Six Must-Attend Events: March 28–April 3
The state's top offerings, from taking a peek behind the scenes of "King of the Hill" to harkening back to the pinball wizards of one's childhood.
Honoring Cesar Chavez
San Antonio prides itself on its diversity. Not only does the city host one of the country’s biggest marches in honor of the Rev. Dr. Martin Luther King Jr., the civil rights leader, it also organizes a dynamic march to celebrate Cesar Chavez, the human rights activist, who is the subject of a new Diego Luna movie, Cesar Chavez: An American Hero. The eighteenth annual march is organized by a San Antonio native, Jaime P. Martinez, a colleague of Chavez’s going back to the Delano Grape Boycott of 1965-1970. The march will begin with a program at the corner of Guadalupe and South Brazos Streets and commence en route to the Alamo, led by Chavez’s granddaughter, Christina Chavez; Little Joe of Little Joe y La Familia, the Grammy-winning Tejano musician; and San Antonio mayor Julian Castro. The parade culminates a month of events commemorating Chavez and, like the MLK march, is an exercise in peace through nonviolence.
Guadalupe and South Brazos Streets, March 29, 8:30 a.m., sanantonio.gov
The King’s Court
In a 1999 episode of King of the Hill, Mike Judge’s animated television show about small-town Texas life, the protagonist, Hank Hill, makes a documentary about the town of Arlen in an attempt to persuade the Dallas Cowboys to relocate their training camp there. Titled “Hank’s Cowboy Movie,” Hill enlists his three beer-drinking amigos, Dale, Bill, and Boomhauer, to promote Arlen as a place “where super people make super bowls.” The episode’s superb writing is the reason it is the centerpiece of the exhibit “‘I Tell You What . . .’ The Making of King of the Hill,” detailing the creative process from pitch to screen. On display through the end of the month at Texas State University’s Wittliff Collections, where the show’s 125-box archive is available in the reading room, the exhibit includes scripts, character sketches, and other artifacts. Cult fans will be interested in the four-foot-by-six-foot dry-erase board that used to hang in the show’s office lobby, providing an illustrated look at the forty-week timeline required to create a single episode.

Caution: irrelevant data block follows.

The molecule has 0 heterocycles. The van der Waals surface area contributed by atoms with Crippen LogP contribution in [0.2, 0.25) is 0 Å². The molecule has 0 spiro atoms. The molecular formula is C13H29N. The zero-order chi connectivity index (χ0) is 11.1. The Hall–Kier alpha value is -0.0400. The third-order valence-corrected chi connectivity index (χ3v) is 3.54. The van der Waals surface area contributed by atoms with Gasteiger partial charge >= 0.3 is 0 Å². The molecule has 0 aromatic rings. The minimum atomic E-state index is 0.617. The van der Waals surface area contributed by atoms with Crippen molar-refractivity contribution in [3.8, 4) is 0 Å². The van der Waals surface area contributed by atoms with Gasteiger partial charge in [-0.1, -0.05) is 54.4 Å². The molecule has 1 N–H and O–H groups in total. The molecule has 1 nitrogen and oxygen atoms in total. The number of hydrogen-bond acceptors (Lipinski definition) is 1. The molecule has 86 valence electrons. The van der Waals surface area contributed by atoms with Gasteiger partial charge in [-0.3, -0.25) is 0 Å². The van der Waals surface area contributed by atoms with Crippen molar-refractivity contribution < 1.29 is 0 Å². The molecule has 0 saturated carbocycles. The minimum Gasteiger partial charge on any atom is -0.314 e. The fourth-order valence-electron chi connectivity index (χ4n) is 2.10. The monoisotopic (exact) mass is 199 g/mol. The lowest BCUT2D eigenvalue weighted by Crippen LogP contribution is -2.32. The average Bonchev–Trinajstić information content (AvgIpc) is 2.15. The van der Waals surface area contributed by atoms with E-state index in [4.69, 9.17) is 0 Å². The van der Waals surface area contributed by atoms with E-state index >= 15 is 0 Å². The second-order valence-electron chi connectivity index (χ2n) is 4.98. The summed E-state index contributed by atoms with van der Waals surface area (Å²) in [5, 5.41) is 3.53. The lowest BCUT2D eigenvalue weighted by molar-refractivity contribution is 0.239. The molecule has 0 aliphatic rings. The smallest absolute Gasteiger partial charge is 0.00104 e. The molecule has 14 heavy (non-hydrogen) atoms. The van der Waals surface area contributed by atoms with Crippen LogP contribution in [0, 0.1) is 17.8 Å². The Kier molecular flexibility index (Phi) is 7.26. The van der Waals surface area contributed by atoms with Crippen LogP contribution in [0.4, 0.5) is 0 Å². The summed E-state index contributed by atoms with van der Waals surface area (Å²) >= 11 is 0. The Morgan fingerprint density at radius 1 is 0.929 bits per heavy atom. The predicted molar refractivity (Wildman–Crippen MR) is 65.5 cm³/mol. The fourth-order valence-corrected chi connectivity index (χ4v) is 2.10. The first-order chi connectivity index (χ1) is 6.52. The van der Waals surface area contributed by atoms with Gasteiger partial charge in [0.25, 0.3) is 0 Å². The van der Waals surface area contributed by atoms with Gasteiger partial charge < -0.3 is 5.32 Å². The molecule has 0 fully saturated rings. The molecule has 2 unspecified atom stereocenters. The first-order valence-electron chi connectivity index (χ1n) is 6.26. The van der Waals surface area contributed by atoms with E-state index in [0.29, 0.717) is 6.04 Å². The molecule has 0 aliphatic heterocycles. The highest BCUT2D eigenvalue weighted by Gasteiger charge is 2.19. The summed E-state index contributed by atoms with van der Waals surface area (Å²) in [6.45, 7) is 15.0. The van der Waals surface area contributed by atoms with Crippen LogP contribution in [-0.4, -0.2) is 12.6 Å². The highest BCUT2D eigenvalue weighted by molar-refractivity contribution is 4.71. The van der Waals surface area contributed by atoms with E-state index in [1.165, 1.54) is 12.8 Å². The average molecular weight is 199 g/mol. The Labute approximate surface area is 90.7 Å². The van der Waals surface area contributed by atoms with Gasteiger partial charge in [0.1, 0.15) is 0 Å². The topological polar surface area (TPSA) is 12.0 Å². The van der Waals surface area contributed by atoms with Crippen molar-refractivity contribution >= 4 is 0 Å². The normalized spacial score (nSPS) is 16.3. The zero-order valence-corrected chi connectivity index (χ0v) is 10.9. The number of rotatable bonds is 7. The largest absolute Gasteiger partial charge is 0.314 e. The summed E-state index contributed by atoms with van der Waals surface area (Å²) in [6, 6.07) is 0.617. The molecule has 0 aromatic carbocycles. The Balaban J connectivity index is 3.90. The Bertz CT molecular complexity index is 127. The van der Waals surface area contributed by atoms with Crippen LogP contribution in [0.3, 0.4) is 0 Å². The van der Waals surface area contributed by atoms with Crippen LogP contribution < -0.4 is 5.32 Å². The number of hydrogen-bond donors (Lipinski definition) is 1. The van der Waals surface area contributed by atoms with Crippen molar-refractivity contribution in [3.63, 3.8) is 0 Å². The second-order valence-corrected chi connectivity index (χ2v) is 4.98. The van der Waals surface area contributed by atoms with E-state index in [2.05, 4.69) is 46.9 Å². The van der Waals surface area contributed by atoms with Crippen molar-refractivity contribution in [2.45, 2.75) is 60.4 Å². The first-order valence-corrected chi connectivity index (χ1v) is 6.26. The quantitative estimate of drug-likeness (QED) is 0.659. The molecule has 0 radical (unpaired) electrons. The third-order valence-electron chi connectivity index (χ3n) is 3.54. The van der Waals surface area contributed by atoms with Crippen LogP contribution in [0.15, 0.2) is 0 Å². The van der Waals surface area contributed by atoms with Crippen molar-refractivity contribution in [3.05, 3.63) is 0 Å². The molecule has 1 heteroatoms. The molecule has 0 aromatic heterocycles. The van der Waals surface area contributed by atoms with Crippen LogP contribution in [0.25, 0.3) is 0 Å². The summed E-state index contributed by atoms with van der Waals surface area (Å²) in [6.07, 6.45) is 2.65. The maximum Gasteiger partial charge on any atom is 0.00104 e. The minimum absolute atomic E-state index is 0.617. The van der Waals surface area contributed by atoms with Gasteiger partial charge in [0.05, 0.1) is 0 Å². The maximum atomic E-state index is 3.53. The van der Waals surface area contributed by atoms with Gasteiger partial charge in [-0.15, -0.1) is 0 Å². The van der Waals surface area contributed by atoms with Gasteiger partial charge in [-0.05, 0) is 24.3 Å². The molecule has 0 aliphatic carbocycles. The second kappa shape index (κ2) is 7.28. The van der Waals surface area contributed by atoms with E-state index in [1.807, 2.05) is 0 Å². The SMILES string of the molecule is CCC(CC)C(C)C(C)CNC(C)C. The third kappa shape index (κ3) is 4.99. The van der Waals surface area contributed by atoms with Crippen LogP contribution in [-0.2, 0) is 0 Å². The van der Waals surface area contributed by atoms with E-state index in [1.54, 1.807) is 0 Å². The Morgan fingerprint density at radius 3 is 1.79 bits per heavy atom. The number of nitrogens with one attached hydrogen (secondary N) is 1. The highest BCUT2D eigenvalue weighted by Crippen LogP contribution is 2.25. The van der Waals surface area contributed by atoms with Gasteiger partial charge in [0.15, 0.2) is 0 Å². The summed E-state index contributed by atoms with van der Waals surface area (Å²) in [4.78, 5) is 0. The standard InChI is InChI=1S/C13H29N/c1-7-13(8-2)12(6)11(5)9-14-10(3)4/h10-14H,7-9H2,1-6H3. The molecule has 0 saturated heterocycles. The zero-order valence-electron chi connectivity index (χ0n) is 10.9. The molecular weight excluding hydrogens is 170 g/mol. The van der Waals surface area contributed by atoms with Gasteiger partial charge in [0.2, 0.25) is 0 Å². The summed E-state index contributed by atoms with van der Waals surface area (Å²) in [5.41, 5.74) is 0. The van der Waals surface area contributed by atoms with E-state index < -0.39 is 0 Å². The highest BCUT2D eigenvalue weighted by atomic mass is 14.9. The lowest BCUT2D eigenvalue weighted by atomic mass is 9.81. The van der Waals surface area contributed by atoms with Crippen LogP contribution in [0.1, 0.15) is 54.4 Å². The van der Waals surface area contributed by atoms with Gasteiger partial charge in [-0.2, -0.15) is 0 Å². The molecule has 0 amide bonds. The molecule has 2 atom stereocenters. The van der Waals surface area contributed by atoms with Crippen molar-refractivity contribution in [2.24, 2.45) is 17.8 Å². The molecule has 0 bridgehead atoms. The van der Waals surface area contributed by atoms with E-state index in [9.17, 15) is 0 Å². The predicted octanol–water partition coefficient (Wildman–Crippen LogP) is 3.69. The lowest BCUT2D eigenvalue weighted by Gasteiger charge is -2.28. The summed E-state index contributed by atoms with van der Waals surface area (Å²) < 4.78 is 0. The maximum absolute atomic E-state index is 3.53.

Texas State University, March 28–31, thewittliffcollections.txstate.edu
The Surreal Deal
Watching the home movies of René Magritte, the provocative Belgian surrealist artist, on the front lawn of the Menil Collection on Friday night is bound to inspire a few patrons to up their game on their home videos. The nine minutes of silent film that Magritte shot in 1956 and 1957 of his wife and friends are described as “playful and strange.” The Aurora Picture Show, a nonprofit dedicated to independent film and video, will screen the movies along with short films by other artists, including Hans Richter, Man Ray, and Joseph Cornell, as part of “Surreal/Reel,” a program to complement the Menil’s exhibition “Magritte: The Mystery of the Ordinary, 1926-1938,” the first major museum exhibition to focus exclusively on the artist’s breakthrough surrealist years.
The Menil Collection, March 28, 8 p.m., aurorapictureshow.org
White Denim, the up-and-coming Austin rock band, was perhaps the least known of the Texas acts who performed on Jimmy Kimmel’s late night show during South by Southwest, which included Willie Nelson, Jimmie Vaughan, Johnny Winter, and Los Lonely Boys. On the show, White Denim, a four-piece band fronted by James Petralli—son of Geno Petralli, the former Texas Rangers catcher—played “At Night in Dreams,” the jazz-laced, boogie-rock track leading off its latest album, Corsicana Lemonade. This was three nights before Lady Gaga took to the Stubb’s stage with her “performance art.” When White Denim plays Stubb’s on Thursday, in front of a hometown crowd, it will be to reclaim one of Austin’s best venues.
Stubb’s, April 3, 7 p.m., whitedenimmusic.com
Those who did not get their fill at last weekend’s tenth annual Savor Dallas might consider this weekend’s inaugural Fort Worth Food and Wine Festival, with the likes of Tim Love of Lonesome Dove—a celebrity chef who once defeated Masaharu Morimoto on Iron Chef America—appearing at an array of venues, including Bass Hall, Billy Bob’s, and the Coyote Drive-In.
Various locations, March 28–30, fortworthfoodandwinefestival.com
If the cacophony of bells, whistles, and sound effects coming from the more than one hundred pinball machines that will be played simultaneously at this weekend’s Texas Pinball Festival (an effort to set a Guinness record) is not enough to take you back to your youth, perhaps the display of classic Stern pinball machines will help you make the trip.
Embassy Suites, March 28–30, texaspinball.com